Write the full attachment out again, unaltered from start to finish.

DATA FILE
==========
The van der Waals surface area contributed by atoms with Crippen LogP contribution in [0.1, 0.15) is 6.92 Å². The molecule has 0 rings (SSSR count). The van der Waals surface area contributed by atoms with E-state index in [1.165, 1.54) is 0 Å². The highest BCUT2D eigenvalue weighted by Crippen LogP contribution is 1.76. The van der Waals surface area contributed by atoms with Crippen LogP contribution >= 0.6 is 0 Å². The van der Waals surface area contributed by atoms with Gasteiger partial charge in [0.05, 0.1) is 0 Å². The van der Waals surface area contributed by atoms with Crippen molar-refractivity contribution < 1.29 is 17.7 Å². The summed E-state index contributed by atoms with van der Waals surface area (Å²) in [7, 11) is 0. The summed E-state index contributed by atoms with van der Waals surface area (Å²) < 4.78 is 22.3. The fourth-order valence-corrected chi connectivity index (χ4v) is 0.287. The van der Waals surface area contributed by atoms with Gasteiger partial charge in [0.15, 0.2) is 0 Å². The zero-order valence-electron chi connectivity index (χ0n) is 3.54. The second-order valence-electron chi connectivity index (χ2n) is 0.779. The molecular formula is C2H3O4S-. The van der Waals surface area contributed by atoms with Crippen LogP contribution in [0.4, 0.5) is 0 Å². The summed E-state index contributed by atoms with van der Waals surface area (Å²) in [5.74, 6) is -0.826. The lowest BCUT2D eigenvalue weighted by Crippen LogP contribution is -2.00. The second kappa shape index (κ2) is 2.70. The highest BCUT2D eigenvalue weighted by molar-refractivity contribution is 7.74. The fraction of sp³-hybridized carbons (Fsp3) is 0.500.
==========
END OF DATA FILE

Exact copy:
The van der Waals surface area contributed by atoms with Crippen LogP contribution in [0.1, 0.15) is 6.92 Å². The molecule has 0 rings (SSSR count). The van der Waals surface area contributed by atoms with E-state index in [1.165, 1.54) is 0 Å². The highest BCUT2D eigenvalue weighted by Crippen LogP contribution is 1.76. The van der Waals surface area contributed by atoms with Crippen LogP contribution >= 0.6 is 0 Å². The van der Waals surface area contributed by atoms with Gasteiger partial charge in [0.05, 0.1) is 0 Å². The van der Waals surface area contributed by atoms with Crippen molar-refractivity contribution < 1.29 is 17.7 Å². The summed E-state index contributed by atoms with van der Waals surface area (Å²) in [7, 11) is 0. The summed E-state index contributed by atoms with van der Waals surface area (Å²) < 4.78 is 22.3. The fourth-order valence-corrected chi connectivity index (χ4v) is 0.287. The van der Waals surface area contributed by atoms with Gasteiger partial charge in [0.15, 0.2) is 0 Å². The zero-order valence-electron chi connectivity index (χ0n) is 3.54. The second-order valence-electron chi connectivity index (χ2n) is 0.779. The molecular formula is C2H3O4S-. The van der Waals surface area contributed by atoms with Crippen LogP contribution in [0.4, 0.5) is 0 Å². The summed E-state index contributed by atoms with van der Waals surface area (Å²) in [5.74, 6) is -0.826. The lowest BCUT2D eigenvalue weighted by Crippen LogP contribution is -2.00. The second kappa shape index (κ2) is 2.70. The highest BCUT2D eigenvalue weighted by molar-refractivity contribution is 7.74. The fraction of sp³-hybridized carbons (Fsp3) is 0.500.